If you are in a keeper league, there are a number of injured studs you may want to set money aside for. If Stephen Strasburg is available, grab him, worst case he is throwing smoke in Spring training 2012. Adam Wainwright is another long term option. While he won’t contribute this year, he should be returning early next season.


Wainwright’s Injury Hurts Franklin’s Value

Adam Wainwright won twenty games last year with the Cards so how many less save opportunities will closer Ryan Franklin have this year?

Analysis: The Adam Wainwright injury is devastating to keeper league owners but Ryan Franklin’s fantasy value take a pretty big hit as well. Franklin will see fewer save opportunities and have smaller leads to work with. Franklin goes from a closer that has averaged 32.5 saves over the last two years and a middle tier reliever to a guy that is a Chris Carpenter injury away from being Ryan Madson with a higher ERA. Sure he’ll get you some saves but if Carpenter was to get injured you’d think the Cards would move in a differerent, younger direction at closer.

Projection: The potential loss of Wainwright for the year moves Franklin from a middle tier 17th-24th ranked closer to having as much value as a Kevin Gregg. Franklin isn’t a strikeout pitcher with his 5.8K/9IP line last year and for a guy who won’t touch thirty saves don’t bother touching him on draft day.

Adam Wainwright May Be Lost for Season

In what would be a devastating loss for the Cardinals and Wainwright owners alike, the runner-up for last year’s NL Cy Young is headed back to St. Louis for further tests on his right elbow after a Monday throwing session went awry. Reports indicate that the 6’7″ righty felt pain and stiffness yesterday, and further evaluation by trainers have led the team to believe that a significant ligament injury is possible.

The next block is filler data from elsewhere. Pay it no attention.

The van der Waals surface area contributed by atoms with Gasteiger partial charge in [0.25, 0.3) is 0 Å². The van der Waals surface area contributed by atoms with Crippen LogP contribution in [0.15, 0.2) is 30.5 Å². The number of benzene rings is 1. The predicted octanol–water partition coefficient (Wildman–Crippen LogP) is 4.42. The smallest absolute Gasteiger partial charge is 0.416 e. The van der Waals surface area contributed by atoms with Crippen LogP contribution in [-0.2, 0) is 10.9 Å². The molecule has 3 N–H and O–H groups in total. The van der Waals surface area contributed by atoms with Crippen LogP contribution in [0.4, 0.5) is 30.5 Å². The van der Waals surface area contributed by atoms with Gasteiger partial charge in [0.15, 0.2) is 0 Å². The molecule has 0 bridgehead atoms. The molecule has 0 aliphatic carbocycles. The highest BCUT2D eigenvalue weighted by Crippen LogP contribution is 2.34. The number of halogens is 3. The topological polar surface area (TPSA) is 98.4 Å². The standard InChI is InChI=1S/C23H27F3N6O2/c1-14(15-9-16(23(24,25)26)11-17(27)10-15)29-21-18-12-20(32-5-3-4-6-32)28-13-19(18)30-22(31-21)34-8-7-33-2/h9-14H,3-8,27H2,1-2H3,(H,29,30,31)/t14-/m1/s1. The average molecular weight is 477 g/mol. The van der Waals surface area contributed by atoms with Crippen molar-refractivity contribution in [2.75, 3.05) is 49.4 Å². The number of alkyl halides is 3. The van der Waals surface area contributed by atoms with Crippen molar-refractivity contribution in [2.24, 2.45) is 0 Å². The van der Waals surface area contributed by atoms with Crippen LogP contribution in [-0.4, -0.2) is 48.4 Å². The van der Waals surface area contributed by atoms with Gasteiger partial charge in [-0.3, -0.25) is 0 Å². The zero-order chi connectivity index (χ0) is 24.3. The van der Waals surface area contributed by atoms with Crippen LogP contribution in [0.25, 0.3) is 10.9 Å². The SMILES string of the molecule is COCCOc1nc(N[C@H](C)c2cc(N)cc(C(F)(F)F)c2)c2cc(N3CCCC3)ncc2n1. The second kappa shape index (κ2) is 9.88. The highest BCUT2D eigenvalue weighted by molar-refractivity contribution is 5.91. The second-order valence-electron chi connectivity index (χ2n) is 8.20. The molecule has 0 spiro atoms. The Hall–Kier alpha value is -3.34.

Analysis: Panic has set in around Tony LaRussa’s club, as the cornerstone of their pitching staff may be headed for Tommy John surgery. Amassing 39 wins over the past two seasons, Wainwright and Chris Carpenter form one of the best 1-2 tandems in the game. A budding workhorse, the 29-year-old has established himself as an elite and irreplaceable arm within a divison that has suddenly become much more competitive considering the Brewers’ beefed up rotation. Fantasy owners who claim Wainwright as a keeper will certainly be holding their collective breath over the next 48-72 hours, along with all of St. Louis.

Projection: Although the verdict may not be in for several days, you can be sure that the Cards are already scrambling behind the scenes for a potential replacement in the rotation. Internal candidates include P.J. Walters, Lance Lynn, and veteran Ian Snell, with the upper hand probably going to Walters. However, a very serviceable option still remains on the free agent market in the form of Kevin Millwood. The two time 18-game winner could certainly benefit from a return to the National League, and has made it known that he is holding out for a Major League deal; something other rotation-thin teams such as the Yankees have been unwilling to offer thus far. I believe that Millwood would slot in nicely right behind Jaime Garcia, and could be good for 12-14 wins in 30+ starts.